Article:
By Michelle Walker Harkey…
If life is a test, I think I just marked an incorrect answer this morning. As a volunteer at the Los Alamos Triathlon my stated assignment was to keep a designated part of the course safe by keeping spectators on one side of the ribbon and participants running the correct direction as they exited the pool. The implied assignment is, as always, to be as helpful as possible, and that is where I went wrong. A young lady approached me and asked if I knew where she could find tape. I was clueless, so I said I didn’t know and then added that I wished her well in her search in an offhanded way. She looked rather shocked at my reply. She, perhaps in an attempt to convince me to help, explained why she needed the tape, but, obviously, I still didn’t know, so suggested she try the registration table fifty feet down the path. Yes, I know, this doesn’t sound like a terrible sin and really it isn’t. The issue I take with myself lies in the reasons why I wasn’t helpful: jealousy and egotism. It troubled me in the moment, but took a while to put words to my (in self defense I must add, uncharacteristic) actions.
The incident leads me to wonder what I might be like in the therapy room with clients. Will I be triggered and say or do things which are not aligned with my own beliefs and the best interest of the other person? Upon returning home, Jeffrey Kottler answered my question in his book On Being a Therapist in a section on the Human Dimensions of Being a Therapist. The answer is “yes.” After listing a few of the ways he has done this, he says, “I don’t worry as much about this personal fallout because I am aware of it. I do genuinely worry about those instances when I don’t catch myself meeting my own needs.” Hmm. So maybe in line with the test metaphor I can give myself half credit for learning from my encounter.
How can it be that when two flawed and fallible human beings show up in a session as client and therapist good is still accomplished? I’m not entirely sure I have a logical answer, but I know it works because I experienced it clearly in my first weekend class at Southwestern College. It was the first semester for about half of the class and second semester for the remainder, so depth of experience wasn’t present, but we were all having an opportunity to practice our therapeutic skills. I participated in personal growth that day which rivals the experiences I have had with therapists who have been in practice as long as many in that room had been alive. My thought that day was that the most important trait in a therapist is to be willing to be fully present for another person. Now I add: acknowledging and accepting the humanity of all involved.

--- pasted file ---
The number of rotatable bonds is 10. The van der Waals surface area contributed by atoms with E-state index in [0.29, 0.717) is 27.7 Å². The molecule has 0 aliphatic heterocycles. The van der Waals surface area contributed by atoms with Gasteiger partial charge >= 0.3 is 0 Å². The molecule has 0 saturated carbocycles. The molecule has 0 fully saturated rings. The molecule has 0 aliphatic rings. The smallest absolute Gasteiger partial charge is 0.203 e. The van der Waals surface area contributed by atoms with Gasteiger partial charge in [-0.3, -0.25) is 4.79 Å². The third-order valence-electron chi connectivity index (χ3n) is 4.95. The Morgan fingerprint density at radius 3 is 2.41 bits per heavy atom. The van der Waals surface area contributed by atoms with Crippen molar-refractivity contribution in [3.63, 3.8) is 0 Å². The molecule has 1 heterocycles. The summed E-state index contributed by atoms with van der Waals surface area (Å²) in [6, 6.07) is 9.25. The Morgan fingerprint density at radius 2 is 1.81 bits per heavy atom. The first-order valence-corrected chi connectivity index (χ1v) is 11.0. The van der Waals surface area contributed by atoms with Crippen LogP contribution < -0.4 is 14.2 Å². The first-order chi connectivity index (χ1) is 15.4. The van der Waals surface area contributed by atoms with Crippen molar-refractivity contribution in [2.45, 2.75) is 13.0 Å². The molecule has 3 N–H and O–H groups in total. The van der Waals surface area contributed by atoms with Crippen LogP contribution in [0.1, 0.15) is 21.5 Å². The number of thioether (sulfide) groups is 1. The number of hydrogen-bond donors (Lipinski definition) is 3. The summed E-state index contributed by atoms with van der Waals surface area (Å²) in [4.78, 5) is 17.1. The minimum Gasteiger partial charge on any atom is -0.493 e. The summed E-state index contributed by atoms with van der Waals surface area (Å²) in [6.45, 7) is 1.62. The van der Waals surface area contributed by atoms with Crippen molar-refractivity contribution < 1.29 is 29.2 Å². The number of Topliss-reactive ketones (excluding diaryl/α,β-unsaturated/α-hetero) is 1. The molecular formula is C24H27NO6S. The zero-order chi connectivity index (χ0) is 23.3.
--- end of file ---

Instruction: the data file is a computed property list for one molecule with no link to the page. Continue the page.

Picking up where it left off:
In Euclid’s Elements he ends most of his geometric propositions with “Q.E.D.” It stands for a Latin phase which translates to “being that which was required to be done.” It is very clear in geometry when the intended outcome is reached. It is not so clear in therapy. It is also not so clear in life, as even the idea of an intended outcome can be debated.
Despite my flaws, I’m inclined to believe I will be a pretty good therapist when the time comes to do so. Meanwhile, I’ll continue to learn and practice and become more fully the person I will eventually be, trying to remember to live in the perfection of the moment. When that hour with my first client comes I will be there, exactly as I am, Q.E.D.
ps: The photo is a picture of Proposition 47 (aka the Pythagorean Theorem) from Euclid’s Elements. The setting is the outdoor classroom at Monticello College where last month I taught a course on logic as learned from Elements.
Michelle Harkey is a student at Southwestern College as well as a massage therapist and life coach in her own business located in Los Alamos, NM. She is also a Mentor (professor) of liberal arts with Monticello College and mother of five children. Running, reading and yoga fill the remaining moments of each day. Michelle has a BS in Accountancy from Northern Arizona University and a MA in Liberal Arts from St John’s College.